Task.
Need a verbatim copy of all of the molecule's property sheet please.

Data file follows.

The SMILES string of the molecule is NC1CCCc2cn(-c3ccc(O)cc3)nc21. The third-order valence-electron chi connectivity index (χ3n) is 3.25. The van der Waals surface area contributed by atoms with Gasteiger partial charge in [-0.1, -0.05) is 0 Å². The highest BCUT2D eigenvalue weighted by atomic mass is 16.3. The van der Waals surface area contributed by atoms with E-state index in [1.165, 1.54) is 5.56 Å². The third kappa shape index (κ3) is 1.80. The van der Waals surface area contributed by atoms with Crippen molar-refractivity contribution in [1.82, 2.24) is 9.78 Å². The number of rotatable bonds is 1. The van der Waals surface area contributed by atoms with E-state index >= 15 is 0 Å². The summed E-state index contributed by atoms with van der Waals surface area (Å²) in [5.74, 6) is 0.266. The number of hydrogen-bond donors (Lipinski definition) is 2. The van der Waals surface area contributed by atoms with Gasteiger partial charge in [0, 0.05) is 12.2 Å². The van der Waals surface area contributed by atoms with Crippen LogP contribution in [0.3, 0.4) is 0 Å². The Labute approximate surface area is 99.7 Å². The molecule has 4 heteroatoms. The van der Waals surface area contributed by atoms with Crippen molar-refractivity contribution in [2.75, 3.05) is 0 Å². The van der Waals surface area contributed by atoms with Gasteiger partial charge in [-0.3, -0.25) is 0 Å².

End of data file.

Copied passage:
The SMILES string of the molecule is NC1CCCc2cn(-c3ccc(O)cc3)nc21. The third-order valence-electron chi connectivity index (χ3n) is 3.25. The van der Waals surface area contributed by atoms with Gasteiger partial charge in [-0.1, -0.05) is 0 Å². The highest BCUT2D eigenvalue weighted by atomic mass is 16.3. The van der Waals surface area contributed by atoms with E-state index in [1.165, 1.54) is 5.56 Å². The third kappa shape index (κ3) is 1.80. The van der Waals surface area contributed by atoms with Crippen molar-refractivity contribution in [1.82, 2.24) is 9.78 Å². The number of rotatable bonds is 1. The van der Waals surface area contributed by atoms with E-state index >= 15 is 0 Å². The summed E-state index contributed by atoms with van der Waals surface area (Å²) in [5.74, 6) is 0.266. The number of hydrogen-bond donors (Lipinski definition) is 2. The van der Waals surface area contributed by atoms with Gasteiger partial charge in [0, 0.05) is 12.2 Å². The van der Waals surface area contributed by atoms with Crippen LogP contribution in [0.3, 0.4) is 0 Å². The Labute approximate surface area is 99.7 Å². The molecule has 4 heteroatoms. The van der Waals surface area contributed by atoms with Crippen molar-refractivity contribution in [2.75, 3.05) is 0 Å². The van der Waals surface area contributed by atoms with Gasteiger partial charge in [-0.3, -0.25) is 0 Å².